The arrogance of Tom Harris MP

This post is my response to a rant by Tom Harris MP, Labour, calling for the ejection of the protesters at Democracy Village. He closes his impassioned cry for the forced removal of a legal protest by writing:

What arrogance must motivate you to believe that you have the right to monopolise an area to which other citizens should have free access; to protest, yes, but to enjoy also, to take a stroll in, to have a quiet sit down. And what arrogance must motivate someone to believe that their compulsion to shriek incomprehensibly (and to absolutely no effect whatsoever) through a megaphone is more important than the comfort of others who might prefer not to be harangued aggressively as they pass by.

Such encampments would be dealt with swiftly by the authorities – and with overwhelming support from the public – were they to be inflicted on any other part of the country. That this eyesore still afflicts Parliament Square, that it has been allowed to grow and spread like a malignant infection, is a testament to the failure of politicians who should have acted decisively long before now.

Of course we should – and do – respect the right to protest. But though it might sound bizarrely counter-intuitive to say so, the democratic credentials of elected representatives must be respected also. Just because you’re elected does not mean you represent no-one, and just because you’re unelected and self-appointed does not mean you’re representative of a wider community.

I say, to Mr. Tom Harris…

This is a bad argument. You object to “Democracy Village” for the same reasons as people like Iain Dale: because it is an “eyesore”, an “irritant”, and “pointless”. None of these are good reasons for forcibly removing protesters – regardless of the amount of passion you inject into your rant. You could make the same argument against fat people in leggings.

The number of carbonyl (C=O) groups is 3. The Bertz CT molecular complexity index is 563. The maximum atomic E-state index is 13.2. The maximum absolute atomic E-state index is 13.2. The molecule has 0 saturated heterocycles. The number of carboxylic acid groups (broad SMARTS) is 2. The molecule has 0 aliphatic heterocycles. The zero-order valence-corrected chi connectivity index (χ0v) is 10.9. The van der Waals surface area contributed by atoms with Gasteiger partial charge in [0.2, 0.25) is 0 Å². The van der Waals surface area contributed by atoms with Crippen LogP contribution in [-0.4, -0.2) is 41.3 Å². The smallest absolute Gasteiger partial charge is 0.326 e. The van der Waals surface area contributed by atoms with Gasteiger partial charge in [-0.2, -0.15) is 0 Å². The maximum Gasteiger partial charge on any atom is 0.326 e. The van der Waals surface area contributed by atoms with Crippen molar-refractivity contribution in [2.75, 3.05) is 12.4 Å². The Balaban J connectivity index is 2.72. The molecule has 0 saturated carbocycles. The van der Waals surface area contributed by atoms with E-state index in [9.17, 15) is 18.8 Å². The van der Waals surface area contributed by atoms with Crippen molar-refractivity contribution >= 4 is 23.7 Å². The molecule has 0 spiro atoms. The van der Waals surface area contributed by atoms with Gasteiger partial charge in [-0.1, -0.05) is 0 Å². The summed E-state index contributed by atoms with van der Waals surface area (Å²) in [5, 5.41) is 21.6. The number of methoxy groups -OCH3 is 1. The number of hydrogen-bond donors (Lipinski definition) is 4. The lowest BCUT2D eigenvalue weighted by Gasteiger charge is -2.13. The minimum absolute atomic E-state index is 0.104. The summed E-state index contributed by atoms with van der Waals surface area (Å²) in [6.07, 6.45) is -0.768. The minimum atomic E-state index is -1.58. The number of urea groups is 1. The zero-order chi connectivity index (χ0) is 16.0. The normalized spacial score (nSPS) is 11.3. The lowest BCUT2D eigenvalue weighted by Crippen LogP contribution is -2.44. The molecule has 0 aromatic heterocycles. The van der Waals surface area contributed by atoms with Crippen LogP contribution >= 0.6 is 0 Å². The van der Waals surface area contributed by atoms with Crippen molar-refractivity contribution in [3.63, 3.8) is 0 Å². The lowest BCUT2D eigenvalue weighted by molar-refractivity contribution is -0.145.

Your point about the “arrogance” of the protesters is again very weak and raises the question of which citizens have the greater rights. Is it those who are nicely behaved, sitting on the grass for a quick lunch break, or those ugly, noisy non-conformists? You seem to have decided the former, and I’m sure many people will agree. However, I’m sure many others would argue that it’s more arrogant to assert that the right for a quiet place to eat sandwiches overrules the right for someone to protest against the killing of lots of people.

What about the arrogance of elected officials who think they have a mandate to decide which protests to tolerate and which to shut down?

More importantly, how arrogant is it to base such a decision on purely aesthetic, superficial reasons?

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